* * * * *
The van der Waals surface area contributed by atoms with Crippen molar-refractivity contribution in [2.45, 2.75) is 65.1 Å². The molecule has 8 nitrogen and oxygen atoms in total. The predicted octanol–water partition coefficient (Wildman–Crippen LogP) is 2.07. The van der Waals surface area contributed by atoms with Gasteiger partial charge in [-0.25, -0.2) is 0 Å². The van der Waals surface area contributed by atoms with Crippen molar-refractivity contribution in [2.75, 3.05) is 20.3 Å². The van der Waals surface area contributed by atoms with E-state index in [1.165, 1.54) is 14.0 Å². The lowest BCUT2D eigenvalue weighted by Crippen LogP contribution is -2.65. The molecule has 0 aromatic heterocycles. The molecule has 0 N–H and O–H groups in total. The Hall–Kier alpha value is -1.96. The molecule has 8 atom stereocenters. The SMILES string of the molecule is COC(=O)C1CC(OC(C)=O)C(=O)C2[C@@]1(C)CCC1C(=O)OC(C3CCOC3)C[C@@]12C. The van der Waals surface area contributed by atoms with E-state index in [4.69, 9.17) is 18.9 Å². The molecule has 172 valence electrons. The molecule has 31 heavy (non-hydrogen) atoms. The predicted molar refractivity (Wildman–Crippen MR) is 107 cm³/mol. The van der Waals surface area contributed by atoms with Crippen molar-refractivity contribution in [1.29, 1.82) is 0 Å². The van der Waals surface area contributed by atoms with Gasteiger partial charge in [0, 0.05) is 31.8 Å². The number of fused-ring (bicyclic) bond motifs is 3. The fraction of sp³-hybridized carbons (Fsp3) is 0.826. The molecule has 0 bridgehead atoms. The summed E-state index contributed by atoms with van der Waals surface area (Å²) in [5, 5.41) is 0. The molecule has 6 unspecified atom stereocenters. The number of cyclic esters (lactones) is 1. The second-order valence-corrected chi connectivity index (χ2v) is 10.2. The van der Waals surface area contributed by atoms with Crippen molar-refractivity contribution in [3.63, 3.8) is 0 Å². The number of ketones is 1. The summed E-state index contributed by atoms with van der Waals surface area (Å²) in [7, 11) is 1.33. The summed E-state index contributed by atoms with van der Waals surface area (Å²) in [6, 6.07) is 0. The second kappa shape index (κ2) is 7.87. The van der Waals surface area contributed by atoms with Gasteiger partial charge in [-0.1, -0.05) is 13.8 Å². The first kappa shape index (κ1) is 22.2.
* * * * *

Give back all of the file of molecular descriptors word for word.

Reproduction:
The van der Waals surface area contributed by atoms with Crippen molar-refractivity contribution in [2.45, 2.75) is 65.1 Å². The molecule has 8 nitrogen and oxygen atoms in total. The predicted octanol–water partition coefficient (Wildman–Crippen LogP) is 2.07. The van der Waals surface area contributed by atoms with Gasteiger partial charge in [-0.25, -0.2) is 0 Å². The van der Waals surface area contributed by atoms with Crippen molar-refractivity contribution in [2.75, 3.05) is 20.3 Å². The van der Waals surface area contributed by atoms with E-state index in [1.165, 1.54) is 14.0 Å². The lowest BCUT2D eigenvalue weighted by Crippen LogP contribution is -2.65. The molecule has 0 aromatic heterocycles. The molecule has 0 N–H and O–H groups in total. The Hall–Kier alpha value is -1.96. The molecule has 8 atom stereocenters. The SMILES string of the molecule is COC(=O)C1CC(OC(C)=O)C(=O)C2[C@@]1(C)CCC1C(=O)OC(C3CCOC3)C[C@@]12C. The van der Waals surface area contributed by atoms with E-state index in [4.69, 9.17) is 18.9 Å². The molecule has 172 valence electrons. The molecule has 31 heavy (non-hydrogen) atoms. The predicted molar refractivity (Wildman–Crippen MR) is 107 cm³/mol. The van der Waals surface area contributed by atoms with Crippen molar-refractivity contribution in [1.29, 1.82) is 0 Å². The van der Waals surface area contributed by atoms with Gasteiger partial charge in [0, 0.05) is 31.8 Å². The number of fused-ring (bicyclic) bond motifs is 3. The fraction of sp³-hybridized carbons (Fsp3) is 0.826. The molecule has 0 bridgehead atoms. The summed E-state index contributed by atoms with van der Waals surface area (Å²) in [5, 5.41) is 0. The molecule has 6 unspecified atom stereocenters. The number of cyclic esters (lactones) is 1. The second-order valence-corrected chi connectivity index (χ2v) is 10.2. The van der Waals surface area contributed by atoms with Crippen molar-refractivity contribution in [3.63, 3.8) is 0 Å². The number of ketones is 1. The summed E-state index contributed by atoms with van der Waals surface area (Å²) in [7, 11) is 1.33. The summed E-state index contributed by atoms with van der Waals surface area (Å²) in [6, 6.07) is 0. The second kappa shape index (κ2) is 7.87. The van der Waals surface area contributed by atoms with Gasteiger partial charge in [-0.1, -0.05) is 13.8 Å². The first kappa shape index (κ1) is 22.2.